“The Government gets it and knows that action is needed. It’s a real drain on many businesses and that’s why business rates relief was one of the first levers the Government reached for in their business support packages in spring.
“But the pandemic has fast-forwarded the need for wholesale change. The scale of economic damage from COVID-19, along with growing shifts towards online retail and remote working, is a heavy weight to bear for already struggling businesses.
“Left unchecked business rates will continue to rise, sinking many investment plans, hitting bottom lines and inadvertently growing inequality between England’s richest and poorest areas.
“The Government review must be the moment where we finally rethink the future of the system to one that is fairer, encourages investment and supports its levelling up agenda.
“Businesses want to see a freeze in the rate before taking steps to lower the rate by 2023.
“Reducing the overall burden of business rates has the potential to realise wider economic benefits, increasing tax revenue elsewhere in the system. We are rebuilding our economy and that can only be achieved with a tax system that supports, not hinders business efforts.
“Shorter valuation periods to ensure that bills match the economic conditions of the day and supporting those who will have higher bills in any revaluation, can be key planks to a successful programme of reform.
“Our proposals would be an important first step towards a fair and sustainable system and the Autumn Budget would provide an opportunity to get the ball rolling. At a cost of £21.8bn over 5 years this is obviously not cheap, but now is the time for the Government to take action to drive investment and growth in the economy.”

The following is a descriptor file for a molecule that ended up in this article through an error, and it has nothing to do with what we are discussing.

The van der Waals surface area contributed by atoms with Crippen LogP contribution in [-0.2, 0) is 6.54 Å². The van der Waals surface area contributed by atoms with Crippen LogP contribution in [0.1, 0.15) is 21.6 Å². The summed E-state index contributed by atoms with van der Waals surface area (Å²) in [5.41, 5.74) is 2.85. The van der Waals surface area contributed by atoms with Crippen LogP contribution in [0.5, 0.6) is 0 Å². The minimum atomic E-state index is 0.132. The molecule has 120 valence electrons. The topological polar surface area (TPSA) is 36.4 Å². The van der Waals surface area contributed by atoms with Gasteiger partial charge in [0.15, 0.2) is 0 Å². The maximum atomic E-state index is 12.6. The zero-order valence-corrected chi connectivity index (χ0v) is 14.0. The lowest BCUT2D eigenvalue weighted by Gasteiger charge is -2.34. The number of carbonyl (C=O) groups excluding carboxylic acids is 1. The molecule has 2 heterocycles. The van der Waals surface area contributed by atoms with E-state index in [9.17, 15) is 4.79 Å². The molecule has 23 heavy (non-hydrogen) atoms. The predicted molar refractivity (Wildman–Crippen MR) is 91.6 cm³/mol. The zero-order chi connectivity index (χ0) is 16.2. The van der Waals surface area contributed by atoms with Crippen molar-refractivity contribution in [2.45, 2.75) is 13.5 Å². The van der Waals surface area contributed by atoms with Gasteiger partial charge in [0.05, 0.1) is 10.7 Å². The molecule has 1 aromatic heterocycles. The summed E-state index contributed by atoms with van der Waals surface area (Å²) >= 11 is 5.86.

David Jones, Principal and Managing Director, Business Rates at Avison Young, yesterday said:
“The government for the last thirty years has enjoyed absolute certainty in business rates revenue, confident that income would be protected through inflation. Revaluations have helped redistribute the tax base, but the underlying trend of rates collected has increased out of recognition to the performance of the commercial rental market.
“The result has been an increase in the tax rate to over 50p, 40% higher than when first introduced in 1990, and the highest % tax rate in the UK. The government had the chance in 2011 to align inflationary increases with the lower CPI measure but failed to act for seven years at a cost of £13 billion to business.
“The time for action is now to reverse the decision of the past, freeze bills for the next two years, and then reduce and fix the future UBR to 44p. From April 2023 any future growth in the tax must be created from rental performance through regular revaluations. Business needs help to build back better after the Covid-19 pandemic. Business rates can be used as a major tool and our proposed package over the next 5 years delivering savings of £21.8 billion will act as a stimulus for business growth through investment.
“Reliefs need to be fair and equitable. Fundamentally, the tax needs to be fit to meet the dynamic challenges of the 21st Century and encourage not detract from business decision making.”